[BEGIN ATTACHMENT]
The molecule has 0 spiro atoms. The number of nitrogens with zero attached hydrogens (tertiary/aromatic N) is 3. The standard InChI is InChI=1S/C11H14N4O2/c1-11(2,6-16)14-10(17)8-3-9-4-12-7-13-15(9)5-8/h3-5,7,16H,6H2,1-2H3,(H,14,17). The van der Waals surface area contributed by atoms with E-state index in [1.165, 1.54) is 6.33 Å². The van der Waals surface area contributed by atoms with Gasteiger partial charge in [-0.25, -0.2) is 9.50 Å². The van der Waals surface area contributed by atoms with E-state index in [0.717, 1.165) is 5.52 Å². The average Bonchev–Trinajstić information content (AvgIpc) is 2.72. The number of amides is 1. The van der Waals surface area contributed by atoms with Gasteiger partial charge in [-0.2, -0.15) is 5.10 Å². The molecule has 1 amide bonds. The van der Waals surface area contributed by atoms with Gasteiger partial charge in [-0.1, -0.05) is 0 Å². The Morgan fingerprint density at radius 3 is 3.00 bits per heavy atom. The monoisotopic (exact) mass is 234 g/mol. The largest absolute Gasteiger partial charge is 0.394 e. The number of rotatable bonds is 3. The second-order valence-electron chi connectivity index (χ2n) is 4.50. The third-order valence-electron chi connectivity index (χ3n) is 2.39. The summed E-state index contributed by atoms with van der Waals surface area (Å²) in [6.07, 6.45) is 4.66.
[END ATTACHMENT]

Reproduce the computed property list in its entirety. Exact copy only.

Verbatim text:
The molecule has 0 spiro atoms. The number of nitrogens with zero attached hydrogens (tertiary/aromatic N) is 3. The standard InChI is InChI=1S/C11H14N4O2/c1-11(2,6-16)14-10(17)8-3-9-4-12-7-13-15(9)5-8/h3-5,7,16H,6H2,1-2H3,(H,14,17). The van der Waals surface area contributed by atoms with E-state index in [1.165, 1.54) is 6.33 Å². The van der Waals surface area contributed by atoms with Gasteiger partial charge in [-0.25, -0.2) is 9.50 Å². The van der Waals surface area contributed by atoms with E-state index in [0.717, 1.165) is 5.52 Å². The average Bonchev–Trinajstić information content (AvgIpc) is 2.72. The number of amides is 1. The van der Waals surface area contributed by atoms with Gasteiger partial charge in [-0.2, -0.15) is 5.10 Å². The molecule has 1 amide bonds. The van der Waals surface area contributed by atoms with Gasteiger partial charge in [-0.1, -0.05) is 0 Å². The Morgan fingerprint density at radius 3 is 3.00 bits per heavy atom. The monoisotopic (exact) mass is 234 g/mol. The largest absolute Gasteiger partial charge is 0.394 e. The number of rotatable bonds is 3. The second-order valence-electron chi connectivity index (χ2n) is 4.50. The third-order valence-electron chi connectivity index (χ3n) is 2.39. The summed E-state index contributed by atoms with van der Waals surface area (Å²) in [6.07, 6.45) is 4.66.